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Mitel Networks chairman Terence Matthews (R) shares a laugh with CEO Don Smith in Ottawa

DAVE CHAN

After trying but failing to go public four years ago, Mitel Networks Corp. is taking another shot at an IPO.

The telecommunications firm based in Kanata, Ont., is expected to begin trading today after a 10.5-million-share offering designed to raise about $180-million for Mitel, which has a strong presence in the communications market for small and medium-sized businesses, but has rarely turned a profit.

Mitel previously attempted to launch an IPO in 2006, but held off after acquiring Inter-Tel for $729.9-million.

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Mitel specializes in systems and tools that enable voice, data and video communications. It is the brainchild of Sir Terence Matthews, a billionaire high-tech entrepreneur who has founded more than 60 companies.

Since it was incorporated in 2001, Mitel has seen only one profitable year.

In its regulatory filings with the Securities and Exchange Commission, the firm also cautions that it is entering the public market at a time when many of its competitors have deeper pockets and more recognition.

"The market for our solutions is highly competitive," Mitel states in the filing.

"Several of our existing competitors have, and many of our future potential competitors may have, greater financial, personnel, research, project management and other resources, more well-established brands or reputations and broader customer bases than we have. As a result, these competitors may be in a stronger position to respond more quickly to potential acquisitions and other market opportunities, new or emerging technologies and changes in customer requirements."

Mitel lists several current competitors, including Avaya Inc. and Cisco Systems Inc. But the company adds that other big players, including Microsoft and Google, may also try for a piece of the same market.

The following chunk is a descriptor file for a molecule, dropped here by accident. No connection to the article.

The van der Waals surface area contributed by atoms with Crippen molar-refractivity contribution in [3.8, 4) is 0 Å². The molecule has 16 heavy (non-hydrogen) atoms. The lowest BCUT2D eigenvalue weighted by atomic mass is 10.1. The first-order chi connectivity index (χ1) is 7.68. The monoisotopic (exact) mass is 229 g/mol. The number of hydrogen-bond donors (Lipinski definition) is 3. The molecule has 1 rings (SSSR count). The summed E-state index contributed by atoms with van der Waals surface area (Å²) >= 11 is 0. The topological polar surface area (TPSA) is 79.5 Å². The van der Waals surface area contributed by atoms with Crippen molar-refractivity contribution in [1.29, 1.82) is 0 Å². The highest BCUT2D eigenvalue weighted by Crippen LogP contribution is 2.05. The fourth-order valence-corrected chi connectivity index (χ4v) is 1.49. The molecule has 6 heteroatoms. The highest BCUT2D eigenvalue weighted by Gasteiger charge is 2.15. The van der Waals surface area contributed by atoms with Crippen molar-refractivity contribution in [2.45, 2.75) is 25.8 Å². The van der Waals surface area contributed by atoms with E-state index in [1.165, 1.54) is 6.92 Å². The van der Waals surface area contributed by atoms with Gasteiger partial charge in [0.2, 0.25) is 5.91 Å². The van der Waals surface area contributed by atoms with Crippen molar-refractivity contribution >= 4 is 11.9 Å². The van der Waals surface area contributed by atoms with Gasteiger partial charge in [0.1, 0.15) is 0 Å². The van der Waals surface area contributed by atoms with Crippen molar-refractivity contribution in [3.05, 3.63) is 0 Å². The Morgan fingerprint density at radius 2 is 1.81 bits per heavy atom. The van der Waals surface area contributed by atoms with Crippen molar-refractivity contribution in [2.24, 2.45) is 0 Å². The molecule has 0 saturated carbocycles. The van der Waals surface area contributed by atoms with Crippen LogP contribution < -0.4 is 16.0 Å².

Competition from big-name firms, as well as a wave of consolidation, poses a significant threat to Mitel, said Francis Gaskins of IPOdesktop.

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Mitel expects its common shares to begin trading between $18 and $22.

The company's shares will trade on the Nasdaq Global Market under the symbol MITL.

The company plans to use the IPO proceeds to pay down its debt. According to regulatory filings, Mitel had loans and credit facilities totalling about $440-million as of the beginning of this year.

In recent years, Ottawa has largely lost the title of Silicon Valley North to Waterloo, Ont., where giants such as Research in Motion and Google have set up some of their biggest Canadian operations. As a result, the city's IPO activity has also dropped.

However Mitel's IPO comes during the busiest week of North American activity since before the global recession hit in 2008.

Seven companies will look to raise money this week, according to data compiled by Bloomberg.

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"Investors are more willing to look at IPOs," Mr. Gaskins said, attributing the shift to the continuing global recovery.

"There was a time when people looked at previous sales and earnings, but they're now willing to look a little further out."

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